June 30, 2022
(HOUSTON, TX) - MSW Student Royal Kelly has been selected to serve as a fellow for the Houston-Galveston Chapter of the Albert Schweitzer Fellowship.
The fellowship is "dedicated to training the next generation of professionals to serve and empower vulnerable people to build healthier communities and live healthier lives."
Royal's fellowship project is with Any Baby Can in Austin, Texas.
We spoke with Royal about how this fellowship opportunity will expand her chosen career path.
Name: Royal Kelly
Program and Expected Graduation Year: MSW 2023
The mission of the Albert Schweitzer Fellowship is to "prepare the next generation of professionals who will serve and empower vulnerable people to live healthier lives and create healthier communities." Why is this mission important to strive for in today's society?
The importance of public health, especially mental health, has taken center stage over the past decade. Those who pursue a career in mental health services at the GCSW must receive proper training to understand the complex issues and systemic environments that our clients deal with daily. To me, this is why the mission of the Albert Schweitzer Fellowship is so critical. The fellowship offers clinical-minded students like me a valuable platform to do more than read about intervention planning, implementation, and evaluation for vulnerable populations - it prepares us to do so by empowering us to go through the process step-by-step with the help of mentors.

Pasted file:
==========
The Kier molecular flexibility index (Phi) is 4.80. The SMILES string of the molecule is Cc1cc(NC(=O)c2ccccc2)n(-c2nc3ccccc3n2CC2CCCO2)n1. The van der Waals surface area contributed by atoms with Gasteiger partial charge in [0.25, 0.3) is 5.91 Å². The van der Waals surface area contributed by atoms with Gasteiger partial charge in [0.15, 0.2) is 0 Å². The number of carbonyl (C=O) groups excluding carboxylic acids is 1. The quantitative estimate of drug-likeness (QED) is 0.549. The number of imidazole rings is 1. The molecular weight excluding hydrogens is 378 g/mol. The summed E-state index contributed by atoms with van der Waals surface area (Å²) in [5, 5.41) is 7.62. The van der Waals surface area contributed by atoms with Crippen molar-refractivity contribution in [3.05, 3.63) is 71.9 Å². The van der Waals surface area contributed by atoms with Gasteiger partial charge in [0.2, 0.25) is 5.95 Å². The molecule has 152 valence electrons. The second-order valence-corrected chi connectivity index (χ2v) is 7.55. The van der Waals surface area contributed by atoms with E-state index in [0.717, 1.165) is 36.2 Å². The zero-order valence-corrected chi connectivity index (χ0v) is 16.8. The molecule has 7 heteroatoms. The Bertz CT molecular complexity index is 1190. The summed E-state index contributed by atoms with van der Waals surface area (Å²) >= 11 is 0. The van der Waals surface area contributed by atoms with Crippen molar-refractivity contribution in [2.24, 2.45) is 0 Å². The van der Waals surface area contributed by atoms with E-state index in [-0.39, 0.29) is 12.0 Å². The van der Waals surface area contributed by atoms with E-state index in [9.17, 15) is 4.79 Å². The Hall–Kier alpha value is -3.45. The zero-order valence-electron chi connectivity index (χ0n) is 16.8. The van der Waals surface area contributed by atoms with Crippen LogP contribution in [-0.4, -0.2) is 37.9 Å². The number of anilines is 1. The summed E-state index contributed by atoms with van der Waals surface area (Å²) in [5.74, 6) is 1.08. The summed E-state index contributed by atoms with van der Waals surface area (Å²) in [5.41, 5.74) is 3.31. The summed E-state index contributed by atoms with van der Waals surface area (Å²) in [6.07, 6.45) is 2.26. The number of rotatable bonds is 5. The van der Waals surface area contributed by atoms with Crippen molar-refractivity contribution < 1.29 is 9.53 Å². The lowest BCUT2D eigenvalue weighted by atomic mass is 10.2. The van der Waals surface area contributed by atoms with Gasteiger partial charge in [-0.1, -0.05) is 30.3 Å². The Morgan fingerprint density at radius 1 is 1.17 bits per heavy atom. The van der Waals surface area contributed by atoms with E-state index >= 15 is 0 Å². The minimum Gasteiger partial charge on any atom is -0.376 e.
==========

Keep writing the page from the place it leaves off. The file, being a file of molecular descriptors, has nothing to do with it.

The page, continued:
This opportunity allows us to network and learn from one another's academic, professional, and personal backgrounds. Whether we approach health from a medical, social work or public health perspective, each of us has unique experiences that, when combined, mirror what an integrated health environment will be like once we graduate.
What is your Fellow Project, and what do you hope to accomplish and address?
My Fellow project is a postpartum social support group for first-time mothers living below the poverty line in Central Texas. After speaking with my partner site, Any Baby Can, I heard about how socially isolated new moms can feel, especially those already negatively impacted by poverty and lack of access to resources. It was also clear that many of the social support outlets this population accessed were no longer available due to the COVID-19 pandemic. I wanted to create a program that would connect moms in the early stages of their motherhood journey to paths to receive social support and opportunities to build relationships with other mothers navigating similar challenges.
Each month we will be addressing the following topics:
- Expectations put on mothers
- The realities and challenges of early motherhood
- Navigating home and social life changes as a new mom
- Building bonds with your baby
- Developing healthy self-care habits
What do you hope to gain by the end of this experience?